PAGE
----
I’m not sure how our manipulations would interact with monetary incentives. But I’d like to know!

• When surveys on mturk are designed to hold a single account occupied for longer than strictly necessary to fill out an answer that passes any surface-level validity checks, the obvious next step is for people to run multiple accounts on multiple devices, and you’re back at people giving low-effort answers as fast as possible.

• I guess it depends on what your priors already were but 23% is far higher than the usual ‘lizardman’, so one update might be to greatly expand how much error is associated with any survey. If the numbers are that high, it gets harder to understand many things (unless more rigorous survey methods are used etc)

• Mentioned by Tyler Cowen today as well: https://​​marginalrevolution.com/​​marginalrevolution/​​2023/​​09/​​the-ball-the-bat-and-the-hopeless.html

My reaction is the same as his—I wish they’d incentivized correct answers. I suspect 23% is too high to be pure lizardman ( https://​​slatestarcodex.com/​​2013/​​04/​​12/​​noisy-poll-results-and-reptilian-muslim-climatologists-from-mars/​​ ), but it’s still the case that most participation-selection mechanisms will have a lot of people just trying to finish quickly, rather than correctly.

• The original version of this puzzle had a total price of \$1.10, and the ball was 5 cents. Another reason to be sad.

• That about 15 of survey answers are about as reliable as GPT-3 ’s output when asked a question. Not GPT-4, not GPT-3.5, but the GPT-3 base model.

-Edited for clarity.

• People responding to studies assume the questions to make sense; if there’s a question that seems to not make sense, they suspect it’s a trick question or that they don’t understand the instructions correctly, and try to do something that makes more sense.

A question that says “the right answer is X, please write it down here” doesn’t make sense in terms of how most people understand tests. Why would they be asked a question for which the answer was already there?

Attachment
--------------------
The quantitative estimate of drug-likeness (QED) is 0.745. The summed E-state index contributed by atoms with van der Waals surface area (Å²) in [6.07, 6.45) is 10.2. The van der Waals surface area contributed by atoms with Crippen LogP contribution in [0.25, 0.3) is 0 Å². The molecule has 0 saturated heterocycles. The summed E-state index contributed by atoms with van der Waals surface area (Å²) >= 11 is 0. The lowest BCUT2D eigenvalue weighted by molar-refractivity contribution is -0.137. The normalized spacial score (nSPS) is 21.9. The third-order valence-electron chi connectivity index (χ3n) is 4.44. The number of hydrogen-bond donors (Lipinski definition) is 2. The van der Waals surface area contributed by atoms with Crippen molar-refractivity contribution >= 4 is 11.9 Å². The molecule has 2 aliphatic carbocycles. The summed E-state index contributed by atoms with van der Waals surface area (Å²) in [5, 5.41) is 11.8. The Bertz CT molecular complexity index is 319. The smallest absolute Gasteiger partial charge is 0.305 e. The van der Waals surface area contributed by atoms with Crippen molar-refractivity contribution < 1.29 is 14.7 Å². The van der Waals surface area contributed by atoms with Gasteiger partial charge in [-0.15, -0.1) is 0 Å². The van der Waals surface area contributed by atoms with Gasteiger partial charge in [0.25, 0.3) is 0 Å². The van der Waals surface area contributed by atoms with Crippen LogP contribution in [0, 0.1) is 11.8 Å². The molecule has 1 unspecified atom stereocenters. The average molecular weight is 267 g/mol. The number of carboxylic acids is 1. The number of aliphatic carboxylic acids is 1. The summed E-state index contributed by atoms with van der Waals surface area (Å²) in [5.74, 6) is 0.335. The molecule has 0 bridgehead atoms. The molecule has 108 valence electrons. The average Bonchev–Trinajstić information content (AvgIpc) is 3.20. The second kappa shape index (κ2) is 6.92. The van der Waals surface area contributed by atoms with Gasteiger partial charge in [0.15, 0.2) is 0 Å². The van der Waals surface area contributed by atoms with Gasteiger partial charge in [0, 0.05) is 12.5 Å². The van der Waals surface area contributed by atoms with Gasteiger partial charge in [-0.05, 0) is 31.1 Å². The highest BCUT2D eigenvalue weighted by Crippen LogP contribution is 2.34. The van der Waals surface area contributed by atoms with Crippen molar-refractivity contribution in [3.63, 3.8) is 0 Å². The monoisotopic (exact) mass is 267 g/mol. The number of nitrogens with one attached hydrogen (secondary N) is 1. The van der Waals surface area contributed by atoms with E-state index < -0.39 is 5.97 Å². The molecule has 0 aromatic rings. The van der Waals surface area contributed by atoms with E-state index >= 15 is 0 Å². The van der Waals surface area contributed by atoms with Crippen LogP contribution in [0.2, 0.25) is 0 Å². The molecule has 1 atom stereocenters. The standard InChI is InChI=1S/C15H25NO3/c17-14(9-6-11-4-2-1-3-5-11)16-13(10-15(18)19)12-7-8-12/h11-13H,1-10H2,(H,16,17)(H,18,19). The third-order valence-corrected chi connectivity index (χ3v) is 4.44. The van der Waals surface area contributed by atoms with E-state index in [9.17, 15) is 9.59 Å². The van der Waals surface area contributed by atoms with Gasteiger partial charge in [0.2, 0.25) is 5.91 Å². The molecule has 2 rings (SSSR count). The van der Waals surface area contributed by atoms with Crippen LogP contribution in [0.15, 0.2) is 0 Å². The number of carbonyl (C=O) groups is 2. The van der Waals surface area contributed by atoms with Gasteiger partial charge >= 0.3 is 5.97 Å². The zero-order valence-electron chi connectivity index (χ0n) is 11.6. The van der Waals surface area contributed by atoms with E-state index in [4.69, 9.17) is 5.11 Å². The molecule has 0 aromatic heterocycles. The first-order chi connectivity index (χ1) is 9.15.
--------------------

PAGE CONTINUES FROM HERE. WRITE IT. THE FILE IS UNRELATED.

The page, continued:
I’m guessing that most of the people who got this wrong thought “wtf, there has to be some trick here”, then tried to check what the answer should be, got it wrong, and then felt satisfied that they had noticed and avoided the “trick to see if they were paying attention”.

• This study was done via Google ads that block content, which means the people taking the study were thinking “How do I get this ad to go away so I can watch my video”.

• In the US, displayed prices are often not the actual price. Taxes and sometimes other fees like mandatory tips and bag fees are added to the total, which isn’t reflected until the very end. If people are used to this, then I can imagine that there is a level of constant uncertainty of a hidden variable that would lead to trusting the written suggestion. Just my 2 cents (plus tax).

• Is text in boldface part of the problem as presented to the persons being tested? If it isn’t, I’m not surprised 23% of the population got it wrong, because I got it wrong the first time I saw it, and I’m mathematically sophisticated.

• The boldface was part of the problem presented to participants. It is a famous question because so many people get it wrong.

• [separate comment, so it can get downvoted separately if needed]

Regardless of reliability or accuracy of the distribution of results, it’s clear that many, perhaps most, living humans are not rationally competent, most of the time. A lot of us have some expertise or topics where we have instincts and reflective capacity to get good outcomes, but surprisingly few have the general capability of modeling and optimizing their behaviors and experiences.

I’d expect that this would be front-and-center of debates about long-term human flourishing, and what “alignment” even means. The fact that it’s mostly ignored is a puzzle to me.

• Humans are dumb, but not this dumb. This is about people not bothering to answer questions since they’re rushing. See other comments.

• If they’re rushing then they can enter \$5 as specifically instructed by the question. They can also check that if fits as a correct solution, which it does. The fact that so many people aren’t doing that is interesting.

The report also details a study that tests instructions like “Be careful! Many people miss the following problem because they do not take the time to check their answer.” Along with a big yellow warning icon. Does the warning work? Kindof! mTurk response times go from 22 seconds to 33 seconds. eLab responses go from 21 to 37 seconds (almost doubling). Did scores improve with greater attention paid? Not really! eLab correct answers went from 43% to 52%, a rise of only 9%. mTurk correct answers dropped from 34% to 25%.